Delivery firms face flak over fake goods

Tian Shengjie
Delivery companies should bear responsibility for transporting fake medicines, the Shanghai Railway Transport Procuratorate said on Thursday.
Tian Shengjie

Delivery companies should bear responsibility for transporting fake medicine, the Shanghai Railway Transport Procuratorate said on Thursday.

In a bid to cut off a transportation channel for counterfeits, the procuratorate cooperated with a drugs firm — French healthcare giant Sanofi — and other departments, including Shanghai Postal Administration and Shanghai Transportation Commission, in a recent case.

The cooperation, the first such collaboration between a local procuratorate and a company, was based on the public interest litigation system, according to Zhu Weidong, deputy procurator general of the procuratorate.

"With rapid development of the delivery sector, a large amount of fake medicine, especially prescribed medications, have been transported through express delivery. But in previous cases, the delivery companies got off lightly, keeping open the transportation channel for counterfeits," Zhu noted.

In the recent case, a woman surnamed Yang had been selling fake medicine online since October 2019, transporting the illegal products through a branch of a Shanghai-based delivery company in Harbin, northeastern Heilongjiang Province, said Shao Weilun, director of the procuratorate.

Delivery firms face flak over fake goods
Ti Gong

More than 600 boxes of fake medicine for coronary heart disease were seized by police in Harbin, northeast China's Heilongjiang Province, last year.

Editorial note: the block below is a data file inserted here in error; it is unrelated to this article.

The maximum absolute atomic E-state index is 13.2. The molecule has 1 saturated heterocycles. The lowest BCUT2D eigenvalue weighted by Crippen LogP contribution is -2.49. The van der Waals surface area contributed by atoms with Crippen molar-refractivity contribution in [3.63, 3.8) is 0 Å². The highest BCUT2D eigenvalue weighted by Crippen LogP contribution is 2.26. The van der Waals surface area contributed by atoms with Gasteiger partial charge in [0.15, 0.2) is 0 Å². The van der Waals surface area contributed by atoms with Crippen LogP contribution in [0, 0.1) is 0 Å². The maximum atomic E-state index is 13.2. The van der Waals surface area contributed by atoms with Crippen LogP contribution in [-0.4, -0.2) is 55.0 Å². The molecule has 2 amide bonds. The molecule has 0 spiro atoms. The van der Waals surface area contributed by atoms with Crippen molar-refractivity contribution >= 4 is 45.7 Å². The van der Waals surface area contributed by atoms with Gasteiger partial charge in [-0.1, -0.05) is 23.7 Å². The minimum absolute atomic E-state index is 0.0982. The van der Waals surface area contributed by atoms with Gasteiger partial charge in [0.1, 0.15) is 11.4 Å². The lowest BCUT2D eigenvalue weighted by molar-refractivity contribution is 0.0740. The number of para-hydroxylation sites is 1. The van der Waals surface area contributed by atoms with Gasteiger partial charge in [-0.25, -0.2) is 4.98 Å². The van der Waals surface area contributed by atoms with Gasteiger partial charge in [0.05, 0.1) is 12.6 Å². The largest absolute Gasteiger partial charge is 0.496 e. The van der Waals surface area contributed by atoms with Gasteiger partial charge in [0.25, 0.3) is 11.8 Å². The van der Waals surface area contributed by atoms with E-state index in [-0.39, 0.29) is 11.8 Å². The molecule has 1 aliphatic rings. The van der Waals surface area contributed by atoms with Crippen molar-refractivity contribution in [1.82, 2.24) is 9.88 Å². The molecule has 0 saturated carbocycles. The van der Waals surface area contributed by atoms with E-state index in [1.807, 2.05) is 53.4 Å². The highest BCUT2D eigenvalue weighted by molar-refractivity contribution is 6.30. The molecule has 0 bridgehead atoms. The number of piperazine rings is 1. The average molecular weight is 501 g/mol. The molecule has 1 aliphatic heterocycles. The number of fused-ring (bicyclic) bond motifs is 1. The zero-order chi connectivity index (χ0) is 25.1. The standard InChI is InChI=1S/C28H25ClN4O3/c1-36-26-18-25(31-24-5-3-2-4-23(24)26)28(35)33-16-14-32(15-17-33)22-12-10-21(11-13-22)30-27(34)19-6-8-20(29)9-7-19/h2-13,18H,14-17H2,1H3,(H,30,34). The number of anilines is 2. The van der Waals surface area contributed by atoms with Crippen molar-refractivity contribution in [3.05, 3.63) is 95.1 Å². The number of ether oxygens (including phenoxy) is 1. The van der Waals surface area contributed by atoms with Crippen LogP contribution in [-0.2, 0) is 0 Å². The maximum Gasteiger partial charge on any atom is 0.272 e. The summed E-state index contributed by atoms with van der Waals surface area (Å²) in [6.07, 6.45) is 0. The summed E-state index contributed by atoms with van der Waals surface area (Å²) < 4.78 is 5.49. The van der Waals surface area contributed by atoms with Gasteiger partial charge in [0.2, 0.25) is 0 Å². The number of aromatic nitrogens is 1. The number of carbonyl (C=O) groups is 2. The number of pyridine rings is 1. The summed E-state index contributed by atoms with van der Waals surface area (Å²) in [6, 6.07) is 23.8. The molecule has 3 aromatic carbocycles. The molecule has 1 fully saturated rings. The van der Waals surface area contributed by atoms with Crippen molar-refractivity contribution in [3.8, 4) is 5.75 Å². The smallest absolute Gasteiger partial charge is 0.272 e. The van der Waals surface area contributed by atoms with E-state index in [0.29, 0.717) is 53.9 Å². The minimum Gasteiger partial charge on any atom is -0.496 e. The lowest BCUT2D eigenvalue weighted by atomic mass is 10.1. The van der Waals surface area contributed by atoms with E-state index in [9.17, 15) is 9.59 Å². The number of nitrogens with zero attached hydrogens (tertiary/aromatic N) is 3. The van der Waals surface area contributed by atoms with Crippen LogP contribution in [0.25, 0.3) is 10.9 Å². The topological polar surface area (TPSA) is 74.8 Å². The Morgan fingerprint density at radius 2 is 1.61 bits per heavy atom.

A delivery man of the company, surnamed Jin, knew that Yang was sending fake goods but still helped with the transportation, making an extra profit on the side.

The counterfeit drugs were mainly for coronary heart disease patients, especially those who had heart stent implantation. The fake products could have damaged the patients’ blood vessels and even threatened their lives, Shao claimed.

According to the investigation, the medicines had been sold for over 25,000 yuan (US$3,800) and more than 600 boxes of the illegal drugs were seized by police in Harbin last year.

Yang was sentenced to two years behind bars and Jin was jailed for four months, with a four-month reprieve.

"But the express company should not get away with it because it failed to check the identity of the sender, such as real name and address, and did not verify the goods and the description," Zhu insisted.

Cooperating with another health-care company, the procuratorate investigated similar cases between 2017 and 2020 and found that the express company had been involved on multiple occasions.

With the help of other departments, the delivery company's branch in Harbin has been ordered to stop operations for 30 days for internal rectification, and the head office in Shanghai has also been slapped with a rectification notice, Zhu revealed. If the company refuses to act, it will be sued in court.

“Delivery companies involved in transporting fake medicine cases but escaping punishment was a big problem. We hope more departments can work with the procuratorate to ensure drug safety,” said Liu Qing, an official of the Quality Brands Protection Committee of China and the Association of Enterprises with Foreign Investment.

Nearly 700 cases related to food and drug safety have been investigated by the procuratorate since 2018, with around 380 people arrested and 420 people punished, it said last week.

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